Why visit Skopje at least once in your lifetime

Truth: Macedonia is one of the most beautiful countries in the Balkans. But Skopje, the capital is the magnet that draws curious tourists looking for something unique. From the numerous statues to the giant cross that overlooks the city from Mt Vodno and the old town streets that hide some very interesting secrets – Skopje provides that unmistakable flavour that is at once extraordinary and real.

It might interest you to know that the entire city was flattened out following the 1963 earthquake and plenty of money has gone into building it back again. Skopje 2014, a campaign launched in the year 2009  to revamp the city’s identity created something quite unique (construction is still on) – the current Skopje with its numerous high-rises and a whole lot of statues.


The first thing that strike you are the statues. Not the Kale Fortress or the House of Mother Theresa, but the statues. They are everywhere, with the highest concentration around the City Square.

Also, be prepared to see the proud Macedonian flag everywhere!

It’s the city of statues

Statues dot the main square and everywhere you look, you are likely to find one! Warriors and historical figures look over the visitors passing by, absorbed in photographing statues and buildings and bridges, some yet to be fully built. But there is no denying that there is enough to keep you mystified. And satisfied.


The statue of Alexander the Great at night – although you will hear locals call it Warrior on a Horse (Greece, one of their biggest investors is not entirely keen on establishing Alexander as a historical figure of Macedonia). The statue is lit up at night in various colours although some parts of the statue has falled victim to vandals who have coloured it (same with the main gate)



The ares of Skopje’s Old Bazaar is more like a living museum of Ottoman, Byzantine, and modern buildings. This section of the city stretches from the Stone Bridge to the Bit-Pazar and within this area you will find markets, little Turkish restaurants, museums, craft stores, shoe and watch makers. Apparently, this bazaar was the biggest bazaar in the Balkans in the 17th century.

An old hammam (bath house) today has been converted to a museum!

Take a leisurely stroll through the bazaar for a glimpse of Ottoman or Byzantine style buildings, some of them in advanced state of disrepair. Find old currency notes and copper ware in the attics of craft stores or traditional Macedonian folk costumes adorning the faded windows of old-timers. Dine at the traditional Turkish restaurants, grab a shawerma or a kebab or warm Borek washed down with some Turkish tea! It’s an experience you are not likely to forget.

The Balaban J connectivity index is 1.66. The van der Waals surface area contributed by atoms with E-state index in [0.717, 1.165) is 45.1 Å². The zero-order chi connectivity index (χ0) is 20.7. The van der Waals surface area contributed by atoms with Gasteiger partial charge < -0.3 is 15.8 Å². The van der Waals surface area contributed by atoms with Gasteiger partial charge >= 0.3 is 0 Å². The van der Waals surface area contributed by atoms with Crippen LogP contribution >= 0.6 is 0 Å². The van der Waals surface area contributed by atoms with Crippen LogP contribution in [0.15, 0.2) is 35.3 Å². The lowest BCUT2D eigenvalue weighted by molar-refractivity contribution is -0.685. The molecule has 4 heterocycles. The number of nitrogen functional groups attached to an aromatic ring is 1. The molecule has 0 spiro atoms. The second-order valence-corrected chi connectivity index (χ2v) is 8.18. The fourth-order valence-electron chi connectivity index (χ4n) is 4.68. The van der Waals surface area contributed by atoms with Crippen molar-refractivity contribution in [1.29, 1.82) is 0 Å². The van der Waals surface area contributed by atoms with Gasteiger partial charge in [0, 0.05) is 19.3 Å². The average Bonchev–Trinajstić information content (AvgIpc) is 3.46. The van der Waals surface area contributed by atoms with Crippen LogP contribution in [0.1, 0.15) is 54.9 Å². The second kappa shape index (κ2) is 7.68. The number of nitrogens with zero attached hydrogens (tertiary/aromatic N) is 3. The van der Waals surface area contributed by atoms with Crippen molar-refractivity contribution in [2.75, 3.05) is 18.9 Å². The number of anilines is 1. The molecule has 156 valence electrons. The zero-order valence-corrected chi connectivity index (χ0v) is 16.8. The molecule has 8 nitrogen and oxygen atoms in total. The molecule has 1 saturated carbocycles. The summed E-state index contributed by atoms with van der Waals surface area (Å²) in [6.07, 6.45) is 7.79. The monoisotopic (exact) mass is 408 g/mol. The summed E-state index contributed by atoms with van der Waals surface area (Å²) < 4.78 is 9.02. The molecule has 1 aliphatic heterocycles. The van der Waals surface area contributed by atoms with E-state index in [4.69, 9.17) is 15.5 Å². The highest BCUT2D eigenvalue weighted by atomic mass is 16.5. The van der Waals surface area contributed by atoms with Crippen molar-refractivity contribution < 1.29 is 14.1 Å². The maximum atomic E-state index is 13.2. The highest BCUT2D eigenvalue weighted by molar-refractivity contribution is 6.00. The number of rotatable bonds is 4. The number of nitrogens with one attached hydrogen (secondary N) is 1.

Tea and cherry tea – served in Turkish cups


Spices for sale in the market


The tobacco seller


You can drink water from all public taps – like this man is doing in the Old Bazaar.


Out of use currency seen in Old Town


Colourful CD’s on sale!


Handmade silver jewelry is a pretty common sight. I was surprised too!



City of churches, fortress and Mother Theresa House


The Mother Teresa Memorial House (better known as  Mother Theresa of Calcutta) is located in her hometown Skopje, in Macedonia, where she lived from 1910 to 1928.


kale fortress

The Kale Fortress in the Old Town. Today only parts of this 6th century fort stands



Up on Mt Vodo, dominating the entire cityscape is this magnificent piece of creation. Standing 66 m tall, this cross is a symbol of 2000 years of Christianity in Macedonia and is the fifth largest cross in the world. From all over Skopje ( on a clear day), you can see this cross. When I went up Mt Vodno, I saw it in three different ways – the entire cross, partial cross and a mist-covered structure all within minutes.




One comment

  1. I liked the fountain with the pregnant woman, and the colourful spice sacks. The cross disappearing in mist must have been awsome. So now you and Theresa have visited each others countries 🙂

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